Even if they do report the crimes, they are notoriously hard to prove.
The traffickers or local agents—some of whom are Singaporean—usually use fake names when dealing with the women. Being new to Singapore and chaperoned at all times, many victims do not even know the exact addresses of the places they are held in.
Small wonder then that only two of the 32 alleged sex trafficking cases investigated by the police in 2009—the most recent year for which figures are available—were prosecuted. While the number of sex trafficking investigations fell from 54 in 2008 to 32 in 2009, the number of foreign women arrested for prostitution increased from 5,047 in 2008 to 7,614 the following year.
The large number of foreign women arrested for prostitution has led some advocacy groups in Singapore to believe that many genuine cases of trafficking go undetected.
Besides, the long-standing belief of some embassies, victims and even—until recently—the Singapore government that women who come here voluntarily to engage in sex work are not 'trafficked' may also have suppressed potential cases from coming to light, say groups like UN Women.
"According to the UN definition of trafficking, as long as there is coercion and threats involved, the case is classified as trafficking. The protocol on trafficking is not negotiable on this," said UN Women National Committee Singapore president Trina Liang-Lin.
While it is true that most foreign women who engage in sex work do indeed do so voluntarily, some genuine victims end up lumped under this group, say those working with victims.
Even some NGOs purportedly working with trafficking victims do not quite know the definition of trafficking, said Home president Bridget Tan.
"There is little awareness that you can come here voluntarily, but still be deceived about your pay and work conditions," said Tan. "This makes the problem even more difficult to fight."
Meanwhile, activists believe most trafficked women leave Singapore undetected, like Abigail and Dede.
About 41 of the 50 Indonesian respondents in the Ecpat survey, for instance, returned to Batam without the authorities ever knowing of their experience.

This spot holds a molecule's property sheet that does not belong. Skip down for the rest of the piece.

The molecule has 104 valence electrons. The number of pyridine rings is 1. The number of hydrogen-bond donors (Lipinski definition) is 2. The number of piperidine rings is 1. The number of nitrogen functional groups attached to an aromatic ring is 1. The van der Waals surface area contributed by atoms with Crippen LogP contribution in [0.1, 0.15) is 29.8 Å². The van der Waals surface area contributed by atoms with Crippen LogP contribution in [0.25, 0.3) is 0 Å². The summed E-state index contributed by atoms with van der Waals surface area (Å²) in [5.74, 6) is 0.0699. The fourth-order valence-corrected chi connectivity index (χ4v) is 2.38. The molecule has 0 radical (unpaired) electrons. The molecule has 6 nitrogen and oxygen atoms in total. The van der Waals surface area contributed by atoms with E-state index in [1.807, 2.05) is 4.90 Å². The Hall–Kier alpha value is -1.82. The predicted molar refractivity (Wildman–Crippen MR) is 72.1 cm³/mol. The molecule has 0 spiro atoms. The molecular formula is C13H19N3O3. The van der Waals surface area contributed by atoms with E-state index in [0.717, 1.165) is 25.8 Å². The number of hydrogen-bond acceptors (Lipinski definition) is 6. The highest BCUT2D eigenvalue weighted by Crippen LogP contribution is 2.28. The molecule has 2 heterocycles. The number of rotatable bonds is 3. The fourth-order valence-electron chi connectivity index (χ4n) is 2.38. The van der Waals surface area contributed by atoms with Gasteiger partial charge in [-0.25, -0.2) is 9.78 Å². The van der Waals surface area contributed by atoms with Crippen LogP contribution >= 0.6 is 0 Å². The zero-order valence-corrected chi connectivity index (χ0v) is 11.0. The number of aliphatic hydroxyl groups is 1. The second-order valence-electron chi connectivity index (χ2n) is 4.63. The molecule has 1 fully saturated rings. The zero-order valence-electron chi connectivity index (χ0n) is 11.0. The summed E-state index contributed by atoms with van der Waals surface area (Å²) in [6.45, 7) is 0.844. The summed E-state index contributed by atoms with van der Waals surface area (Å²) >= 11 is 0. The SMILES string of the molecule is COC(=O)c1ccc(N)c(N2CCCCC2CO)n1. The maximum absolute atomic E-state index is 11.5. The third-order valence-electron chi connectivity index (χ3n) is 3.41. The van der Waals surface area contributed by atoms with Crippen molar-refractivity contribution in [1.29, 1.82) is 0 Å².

Dede, who said she became pregnant during her last stint in Singapore, is now a single mother of a chubby, dimpled one-year-old girl she brought along for the interview. She stayed in a shelter for trafficked women during her pregnancy, where she learnt to read and write.
She said she has now found love with an Indonesian construction worker and is taking a course to work in a hair salon.
Like many others, she did not bother to report her traffickers. "What's the point? That part of my life is over," she said.
As her gurgling daughter played on her lap, Dede said she just wants to get a proper job and focus on being a good mother. "I just want to ensure that she has a life that is more happy and successful than mine," she said, cradling her child. "That's all I really want."
ECPAT International is a global network of organisations and individuals working together for the elimination of child prostitution, child pornography and the trafficking of children for sexual purposes.
It seeks to encourage the world community to ensure that children everywhere enjoy their fundamental rights free and secure from all forms of commercial sexual exploitation.
The ECPAT network has expanded from four groups (all in Asia) prior to the World Congress in 1996 to more than 80 groups in over 70 countries by 2007. All of these groups are independent organisations or coalitions working against the commercial sexual exploitation of children.
Report: Commercial sexual exploitation and trafficking of children and young people in Singapore (pdf)